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Subject: Re: UKNM: VIRUS WARNING: as a marketing method...
From: Deborah Loth
Date: Thu, 19 Mar 1998 11:13:19 GMT


Golden Rule of E-mail No. 5: don't mass-forward an e-mail chain-letter or virus warning without first taking the time to re-read the CIAC Website (http://ciac.llnl.gov/ciac/CIACHoaxes.html) and/or Computer Virus Myths home page at http://www.kumite.com/myths/).

If you've never visited these sites, check them out now. Why? At least one hoax charity chain-letter forwarded to me by someone who should know better materially damaged the charity that everyone thought they were helping. People should learn how to spot hoaxes, and really should not pass them along.

Having said that, many people who should know better (our former IT Director, for example) do pass them along... Though they don't usually make it past list moderators.


>Blimey, what a reaction to Dom's post about viruses a few days ago. I think
>that's the most reaction any post on the list has had! The messages about
>the original post are still flooding in, but in the interests of preserving
>sanity, I won't forward them on unless they're bringing up a new point.
>As a marketing method, they lack, well, let's just say credibility, however
>in terms of longevity and penetration the results are amazing. I don't know
>if anyone watches the BBC's 'Here & Now' show - a sort of semi-serious
>current affairs made easy program. A while back they featured a former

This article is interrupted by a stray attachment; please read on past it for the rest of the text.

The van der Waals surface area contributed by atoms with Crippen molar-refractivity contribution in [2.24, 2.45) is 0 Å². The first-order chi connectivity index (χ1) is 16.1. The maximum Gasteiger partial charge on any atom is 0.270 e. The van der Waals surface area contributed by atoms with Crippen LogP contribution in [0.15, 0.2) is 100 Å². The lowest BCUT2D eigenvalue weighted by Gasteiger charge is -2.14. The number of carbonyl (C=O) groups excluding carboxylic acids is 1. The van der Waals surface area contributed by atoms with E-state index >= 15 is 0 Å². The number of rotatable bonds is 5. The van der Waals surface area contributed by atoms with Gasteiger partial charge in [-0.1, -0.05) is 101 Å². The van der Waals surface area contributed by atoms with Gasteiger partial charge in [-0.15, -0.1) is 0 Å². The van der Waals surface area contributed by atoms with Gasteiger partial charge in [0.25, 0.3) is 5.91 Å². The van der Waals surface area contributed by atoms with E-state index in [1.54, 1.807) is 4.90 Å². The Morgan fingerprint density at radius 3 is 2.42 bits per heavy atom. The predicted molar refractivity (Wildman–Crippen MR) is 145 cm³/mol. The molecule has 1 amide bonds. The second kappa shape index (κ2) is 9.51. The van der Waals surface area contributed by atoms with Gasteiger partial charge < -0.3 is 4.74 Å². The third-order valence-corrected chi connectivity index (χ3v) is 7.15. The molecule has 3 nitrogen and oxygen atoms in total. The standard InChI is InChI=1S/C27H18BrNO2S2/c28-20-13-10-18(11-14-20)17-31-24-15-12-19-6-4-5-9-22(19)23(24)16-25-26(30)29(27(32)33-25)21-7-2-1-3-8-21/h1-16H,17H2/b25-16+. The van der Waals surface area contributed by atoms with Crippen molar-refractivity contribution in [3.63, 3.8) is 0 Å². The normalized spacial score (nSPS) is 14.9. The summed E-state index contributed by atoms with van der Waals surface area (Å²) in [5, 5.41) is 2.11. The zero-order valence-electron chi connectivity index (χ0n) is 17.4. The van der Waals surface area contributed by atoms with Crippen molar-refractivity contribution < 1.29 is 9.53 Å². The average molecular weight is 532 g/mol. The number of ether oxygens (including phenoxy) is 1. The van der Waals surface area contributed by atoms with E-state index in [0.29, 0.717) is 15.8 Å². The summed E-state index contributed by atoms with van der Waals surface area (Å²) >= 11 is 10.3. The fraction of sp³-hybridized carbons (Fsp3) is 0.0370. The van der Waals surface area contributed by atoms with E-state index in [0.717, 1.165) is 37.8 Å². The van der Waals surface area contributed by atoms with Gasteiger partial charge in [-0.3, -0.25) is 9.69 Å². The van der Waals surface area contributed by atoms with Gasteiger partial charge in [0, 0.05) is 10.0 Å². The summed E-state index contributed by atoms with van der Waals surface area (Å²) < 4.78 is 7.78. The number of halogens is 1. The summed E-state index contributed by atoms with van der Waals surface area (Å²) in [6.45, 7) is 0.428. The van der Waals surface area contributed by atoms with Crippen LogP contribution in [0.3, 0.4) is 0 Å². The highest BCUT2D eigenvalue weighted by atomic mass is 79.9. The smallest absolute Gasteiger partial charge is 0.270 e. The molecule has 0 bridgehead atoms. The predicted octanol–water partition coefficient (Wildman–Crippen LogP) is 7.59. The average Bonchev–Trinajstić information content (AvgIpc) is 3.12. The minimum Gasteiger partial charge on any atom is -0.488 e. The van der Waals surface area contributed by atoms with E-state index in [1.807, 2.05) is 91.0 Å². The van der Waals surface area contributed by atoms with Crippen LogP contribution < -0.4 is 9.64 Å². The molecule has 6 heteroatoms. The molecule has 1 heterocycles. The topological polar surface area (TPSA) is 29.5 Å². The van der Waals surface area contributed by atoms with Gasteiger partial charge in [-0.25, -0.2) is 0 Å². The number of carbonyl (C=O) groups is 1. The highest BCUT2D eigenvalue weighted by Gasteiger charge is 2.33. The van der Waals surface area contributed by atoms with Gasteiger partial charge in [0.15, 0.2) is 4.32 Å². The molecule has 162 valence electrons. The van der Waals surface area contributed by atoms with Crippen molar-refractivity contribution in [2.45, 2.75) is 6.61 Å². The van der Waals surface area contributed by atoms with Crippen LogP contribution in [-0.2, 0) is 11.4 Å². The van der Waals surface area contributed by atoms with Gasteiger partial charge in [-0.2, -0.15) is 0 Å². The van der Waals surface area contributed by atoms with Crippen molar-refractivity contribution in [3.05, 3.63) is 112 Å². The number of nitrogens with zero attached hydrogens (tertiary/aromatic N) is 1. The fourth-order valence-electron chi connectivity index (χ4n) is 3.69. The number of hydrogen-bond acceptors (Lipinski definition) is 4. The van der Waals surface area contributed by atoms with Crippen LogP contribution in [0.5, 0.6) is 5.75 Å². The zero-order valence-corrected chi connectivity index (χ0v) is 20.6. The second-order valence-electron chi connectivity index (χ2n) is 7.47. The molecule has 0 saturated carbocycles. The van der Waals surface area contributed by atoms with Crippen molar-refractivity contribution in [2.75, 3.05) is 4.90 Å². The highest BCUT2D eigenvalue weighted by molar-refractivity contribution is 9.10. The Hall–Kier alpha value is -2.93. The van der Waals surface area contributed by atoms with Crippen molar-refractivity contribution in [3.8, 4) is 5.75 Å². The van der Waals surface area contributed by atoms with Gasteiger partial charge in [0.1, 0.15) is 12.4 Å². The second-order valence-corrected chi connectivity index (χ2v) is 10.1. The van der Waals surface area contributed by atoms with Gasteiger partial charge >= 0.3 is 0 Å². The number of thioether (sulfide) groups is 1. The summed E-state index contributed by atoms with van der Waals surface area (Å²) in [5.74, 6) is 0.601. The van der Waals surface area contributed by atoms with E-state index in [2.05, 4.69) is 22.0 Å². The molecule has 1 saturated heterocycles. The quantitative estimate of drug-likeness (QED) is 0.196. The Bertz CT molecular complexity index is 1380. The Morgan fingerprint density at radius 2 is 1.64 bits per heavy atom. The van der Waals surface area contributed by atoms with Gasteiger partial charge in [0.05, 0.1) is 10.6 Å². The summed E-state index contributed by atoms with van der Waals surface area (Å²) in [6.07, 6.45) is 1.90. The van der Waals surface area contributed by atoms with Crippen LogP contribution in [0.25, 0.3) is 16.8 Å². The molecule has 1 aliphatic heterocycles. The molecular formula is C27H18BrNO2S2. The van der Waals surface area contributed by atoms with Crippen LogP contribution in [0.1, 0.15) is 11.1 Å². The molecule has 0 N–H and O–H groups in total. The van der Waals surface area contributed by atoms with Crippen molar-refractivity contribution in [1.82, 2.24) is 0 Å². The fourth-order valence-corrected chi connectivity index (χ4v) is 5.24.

>patient (I forget his name), with a very serious illness, made a plea for
>people to send him 'Get Well' cards so he could make it into the Guinness
>Book of Records. Some kind souls posted this plea onto the Internet.
>He long ago entered the record books, and is still receiving sackloads of
>mail. The Post Office in the UK joined him in a plea to the public to stop
>sending him cards.
>A chilling thought struck me, so far these viruses have been fairly
>harmless (aside from gobbling up bandwidth), however if someone spread
>something unsavoury about a company or individual using these techniques,
>it could be a major problem. We often talk about how great the 'net is for
>spreading the message, but I suspect most companies actively using the 'net
>for publicity don't have a contingency for dealing with adverse publicity.
>There was a feature in Revolution sometime ago about PR companies waking up
>to the Internet, and how to deal with this (I can't remember the issue,
>Stovin can you help?) - it gave me some hope, although I wasn't convinced

>they _got_ how these situations can arise.
>Toodle Pip
> Webmedia Group, 21 Noel St, London, W1V 3RD
>T: 0171 494 0812 F: 0171 434 1304 E: samatwebmedia [dot] com
> ICQ Pager: 4561042
> Webmedia: http://www.webmedia.com
> ShockeR: http://www.shocker.com

Deborah Loth
Creative Director, Lowe Digital
Bowater House, 68-114 Knightsbridge
London SW1X 7LT, England
Tel +44 (0)171 894 5030
Fax +44 (0)171 589 0637
e-mail deborahatlowedigital [dot] co [dot] uk

  UKNM: VIRUS WARNING: as a marketing meth, Sam Michel

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